I ripped up the carpet and found this tile patch. It appears to have had a wood stove or gas heater here at some point. (update, I found a second chimney in the attic that has been abandoned. There was definitely a small fireplace here at some point.)
The floor section starts now, We had hoped to be able to save the original hardwood floors, but it doesn’t look like they’re in great shape. This is the front foyer. We will probably lay ceramic or slate in this area.
This is a close up of the wood, its pretty dry, and there are some splintery gaps, so its probably beyond cleaning and painting. Carpet will probably have to cover the dining room and living room.
This is photographic proof that I was working. Attention: this was not a faked photo, on a timer, with a tripod, when I was working by myself. (ok, it probably was fake)
This is the back yard, today Ron helped the image by cleaning up all the trash. The neighbors already thanked him. This picture is taken from the parking area.
There’s the top of the chimney, and a piece of the flashing is missing. That satellite dish has to go, it’s is on the top of the front porch.
The deck could use some paint. We may replace it sometime with a brick patio and maybe a brick pizza oven or something. I think it’ll do for the summer.
These are the front steps, they have a crack in the middle, but seem very sturdy. Perhaps some day when we re-do the front porch we will match the railings.
This is the side of the house, the siding needs some love. We’re going to see which is more economical, painting the siding or recycling it and replacing it with vinyl.
These vines grow up the side of the house, they might look nice in the summer but I’ll bet its bad for the side of the house.
This post provides some images from the initial walkthrough we performed on February 19th 2009. The house was very cold as there was no power/water/heat. Initial visit was to gain an idea for the estimated repairs.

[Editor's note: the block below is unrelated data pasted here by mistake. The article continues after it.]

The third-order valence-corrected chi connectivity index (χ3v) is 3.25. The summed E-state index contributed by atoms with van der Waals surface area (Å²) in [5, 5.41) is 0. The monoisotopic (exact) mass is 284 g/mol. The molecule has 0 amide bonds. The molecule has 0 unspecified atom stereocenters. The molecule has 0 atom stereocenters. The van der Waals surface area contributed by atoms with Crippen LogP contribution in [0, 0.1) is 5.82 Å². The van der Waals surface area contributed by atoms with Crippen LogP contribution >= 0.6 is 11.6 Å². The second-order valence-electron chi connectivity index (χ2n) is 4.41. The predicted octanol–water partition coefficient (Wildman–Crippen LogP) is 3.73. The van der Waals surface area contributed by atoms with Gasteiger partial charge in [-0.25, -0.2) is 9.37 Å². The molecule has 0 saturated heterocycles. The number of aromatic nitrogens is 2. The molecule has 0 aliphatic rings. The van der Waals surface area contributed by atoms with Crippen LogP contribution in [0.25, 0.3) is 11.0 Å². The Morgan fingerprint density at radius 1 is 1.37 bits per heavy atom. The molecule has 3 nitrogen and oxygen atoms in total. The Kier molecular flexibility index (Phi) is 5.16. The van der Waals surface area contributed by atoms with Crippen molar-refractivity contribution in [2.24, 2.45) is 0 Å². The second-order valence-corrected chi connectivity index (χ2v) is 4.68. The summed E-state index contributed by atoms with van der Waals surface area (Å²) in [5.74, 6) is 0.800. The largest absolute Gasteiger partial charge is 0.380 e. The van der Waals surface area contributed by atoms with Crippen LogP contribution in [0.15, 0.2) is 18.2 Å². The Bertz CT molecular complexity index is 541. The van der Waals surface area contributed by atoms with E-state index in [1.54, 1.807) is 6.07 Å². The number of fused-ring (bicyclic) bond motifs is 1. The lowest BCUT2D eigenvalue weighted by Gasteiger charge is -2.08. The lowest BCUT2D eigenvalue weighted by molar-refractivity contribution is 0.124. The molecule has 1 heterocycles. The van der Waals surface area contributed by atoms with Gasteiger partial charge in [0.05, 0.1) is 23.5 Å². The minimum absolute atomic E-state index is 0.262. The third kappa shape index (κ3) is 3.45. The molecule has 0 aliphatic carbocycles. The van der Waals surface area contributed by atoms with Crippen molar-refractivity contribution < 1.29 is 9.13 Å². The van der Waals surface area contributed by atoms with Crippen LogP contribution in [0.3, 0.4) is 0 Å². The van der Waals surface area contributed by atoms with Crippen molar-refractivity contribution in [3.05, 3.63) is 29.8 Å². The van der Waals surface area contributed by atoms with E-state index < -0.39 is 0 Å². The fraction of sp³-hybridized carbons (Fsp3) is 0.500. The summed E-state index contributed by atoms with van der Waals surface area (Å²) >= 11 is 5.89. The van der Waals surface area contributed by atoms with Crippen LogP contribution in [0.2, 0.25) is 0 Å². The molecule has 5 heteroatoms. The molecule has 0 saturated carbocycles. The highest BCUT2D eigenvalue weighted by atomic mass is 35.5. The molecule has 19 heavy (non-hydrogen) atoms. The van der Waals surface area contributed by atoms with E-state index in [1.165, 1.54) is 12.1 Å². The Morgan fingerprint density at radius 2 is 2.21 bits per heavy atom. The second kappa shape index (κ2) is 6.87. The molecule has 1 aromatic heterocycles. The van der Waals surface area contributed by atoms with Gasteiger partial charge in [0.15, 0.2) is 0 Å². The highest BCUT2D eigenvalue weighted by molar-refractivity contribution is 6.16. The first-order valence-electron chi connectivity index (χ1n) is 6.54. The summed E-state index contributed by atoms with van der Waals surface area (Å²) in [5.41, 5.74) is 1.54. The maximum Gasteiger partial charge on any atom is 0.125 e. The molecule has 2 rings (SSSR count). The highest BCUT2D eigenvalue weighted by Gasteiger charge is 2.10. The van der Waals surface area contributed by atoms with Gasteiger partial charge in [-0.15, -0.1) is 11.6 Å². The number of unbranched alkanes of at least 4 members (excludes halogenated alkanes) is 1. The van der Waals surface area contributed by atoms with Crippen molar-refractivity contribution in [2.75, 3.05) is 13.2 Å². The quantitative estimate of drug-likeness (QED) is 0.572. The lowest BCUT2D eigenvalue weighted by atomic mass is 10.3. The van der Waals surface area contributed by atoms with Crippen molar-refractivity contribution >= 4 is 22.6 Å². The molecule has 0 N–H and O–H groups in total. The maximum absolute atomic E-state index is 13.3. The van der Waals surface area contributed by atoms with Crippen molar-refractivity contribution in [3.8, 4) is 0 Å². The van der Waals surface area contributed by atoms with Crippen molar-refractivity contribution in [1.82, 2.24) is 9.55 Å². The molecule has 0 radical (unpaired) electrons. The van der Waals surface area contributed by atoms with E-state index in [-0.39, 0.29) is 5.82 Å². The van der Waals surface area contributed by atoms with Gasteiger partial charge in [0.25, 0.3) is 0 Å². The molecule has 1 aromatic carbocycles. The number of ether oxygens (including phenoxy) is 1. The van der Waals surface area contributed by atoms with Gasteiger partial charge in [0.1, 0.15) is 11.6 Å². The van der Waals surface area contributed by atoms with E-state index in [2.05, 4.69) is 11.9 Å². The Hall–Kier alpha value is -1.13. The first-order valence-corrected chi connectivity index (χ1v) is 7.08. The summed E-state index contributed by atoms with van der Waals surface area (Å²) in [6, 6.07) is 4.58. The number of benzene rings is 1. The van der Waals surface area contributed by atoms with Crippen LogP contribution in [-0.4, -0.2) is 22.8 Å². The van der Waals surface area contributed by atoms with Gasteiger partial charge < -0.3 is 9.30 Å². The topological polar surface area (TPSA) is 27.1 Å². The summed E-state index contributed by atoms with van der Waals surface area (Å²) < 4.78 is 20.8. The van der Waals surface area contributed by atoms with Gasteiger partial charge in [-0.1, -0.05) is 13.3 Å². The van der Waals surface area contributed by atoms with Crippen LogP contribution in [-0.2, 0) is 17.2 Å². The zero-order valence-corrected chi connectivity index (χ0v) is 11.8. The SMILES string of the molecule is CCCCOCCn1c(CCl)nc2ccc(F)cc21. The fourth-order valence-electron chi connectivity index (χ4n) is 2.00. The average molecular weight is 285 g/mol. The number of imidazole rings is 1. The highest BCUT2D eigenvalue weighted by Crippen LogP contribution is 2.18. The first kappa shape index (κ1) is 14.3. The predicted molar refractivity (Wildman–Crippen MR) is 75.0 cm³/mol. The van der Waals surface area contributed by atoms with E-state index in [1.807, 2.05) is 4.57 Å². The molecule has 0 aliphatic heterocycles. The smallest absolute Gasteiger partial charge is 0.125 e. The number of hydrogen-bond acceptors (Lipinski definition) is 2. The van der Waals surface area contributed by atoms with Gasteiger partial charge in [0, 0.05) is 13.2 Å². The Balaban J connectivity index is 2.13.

Heather and AJ give their approval of the niches in the dining room. These plastic simulated stained glass windows will be removed and plastered solid, so that accent lighting and artwork may be displayed here.
This built in china cupboard appears to be in fantastic structural shape, but needs a major cleaning and cosmetic overhaul.
This is the 3rd bedroom on the second floor. It is the smallest of the bedrooms, and will be converted into a dressing room for Jessica to store and organize her vast wardrobe.
This is the unfinished basement, On our first entry to this house there was so much trash down here we thought the basement would never be saved. Now, after a few nights of sweeping and wiring lighting, this should be a usable laundry facility.
Seen here is the view from the front door. The stairs on the right are hardwood underneath and should refinish nicely. The gross brown carpet is going to go away and hardwood will extend from this room straight into the kitchen that you see in the distance.
This is the second largest bedroom on the second floor, and will become a house-guest storage area.
This is the first room inside the back door. It appears to be a mudroom, but without any storage options. This will become either a half-bath or a storage area. Just outside the door is a small weird deck, it should be a patio instead.
This is the front window of the living room, it faces onto the front porch. Being that the porch doesn’t have many years left, this window will become a bay window with a porch that curves around it.
This is the mantelpiece in the living room. This will be restyled and bookshelves and cabinets will extend from either side. Unsure of the status of the chimney to make the decision whether to do wood or gas fire. Plans for an LCD TV mounted above the mantle depend on heat issues from the fireplace.
This is the master bedroom. The pointless nook in the image will be removed when the bathroom is enlarged. Bathroom is completely destroyed so it will be totally re-done as one of the first projects.
BONUS! The original pocket doors work nice and smooth, and really only need minor cosmetic repair.
These contraptions appear to have something to do with the structure’s H20 temperature amplifier and recirculation system.
The third floor is our favorite area in the house. The natural light from the windows is fantastic. This will become an art studio. Plans include adding a sink for cleaning paintbrushes and a built in storage system in the walls.
Another view of the studio from the stairs.
This area may be closed in for a large closet, so that we will upgrade the value of the house by making this convertible into a 4th bedroom
The acoustics in this room are also great so we can finally start a family band! Just kidding! (maybe)
This project is going to be a ton of work, and hopefully will be fun.